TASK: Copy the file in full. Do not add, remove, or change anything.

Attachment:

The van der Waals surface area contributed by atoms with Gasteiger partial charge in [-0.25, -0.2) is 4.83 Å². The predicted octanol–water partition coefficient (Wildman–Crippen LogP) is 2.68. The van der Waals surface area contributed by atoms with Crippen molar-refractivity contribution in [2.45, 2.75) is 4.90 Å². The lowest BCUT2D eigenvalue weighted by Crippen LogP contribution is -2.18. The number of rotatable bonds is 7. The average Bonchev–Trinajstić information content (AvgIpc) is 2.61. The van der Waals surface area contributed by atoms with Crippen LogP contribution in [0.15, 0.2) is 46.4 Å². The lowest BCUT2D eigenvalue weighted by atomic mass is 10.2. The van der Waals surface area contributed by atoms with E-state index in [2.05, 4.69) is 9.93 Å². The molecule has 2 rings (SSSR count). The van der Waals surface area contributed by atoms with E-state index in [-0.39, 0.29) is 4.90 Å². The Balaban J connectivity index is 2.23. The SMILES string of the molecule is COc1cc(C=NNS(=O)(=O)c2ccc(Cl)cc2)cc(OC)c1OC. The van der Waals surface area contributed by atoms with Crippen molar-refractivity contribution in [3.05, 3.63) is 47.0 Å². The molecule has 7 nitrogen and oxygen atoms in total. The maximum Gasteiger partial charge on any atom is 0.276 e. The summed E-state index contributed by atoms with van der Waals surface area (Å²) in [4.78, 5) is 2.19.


The van der Waals surface area contributed by atoms with Gasteiger partial charge in [-0.25, -0.2) is 4.83 Å². The predicted octanol–water partition coefficient (Wildman–Crippen LogP) is 2.68. The van der Waals surface area contributed by atoms with Crippen molar-refractivity contribution in [2.45, 2.75) is 4.90 Å². The lowest BCUT2D eigenvalue weighted by Crippen LogP contribution is -2.18. The number of rotatable bonds is 7. The average Bonchev–Trinajstić information content (AvgIpc) is 2.61. The van der Waals surface area contributed by atoms with Crippen LogP contribution in [0.15, 0.2) is 46.4 Å². The lowest BCUT2D eigenvalue weighted by atomic mass is 10.2. The van der Waals surface area contributed by atoms with E-state index in [2.05, 4.69) is 9.93 Å². The molecule has 2 rings (SSSR count). The van der Waals surface area contributed by atoms with E-state index in [-0.39, 0.29) is 4.90 Å². The Balaban J connectivity index is 2.23. The SMILES string of the molecule is COc1cc(C=NNS(=O)(=O)c2ccc(Cl)cc2)cc(OC)c1OC. The van der Waals surface area contributed by atoms with Crippen molar-refractivity contribution in [3.05, 3.63) is 47.0 Å². The molecule has 7 nitrogen and oxygen atoms in total. The maximum Gasteiger partial charge on any atom is 0.276 e. The summed E-state index contributed by atoms with van der Waals surface area (Å²) in [4.78, 5) is 2.19.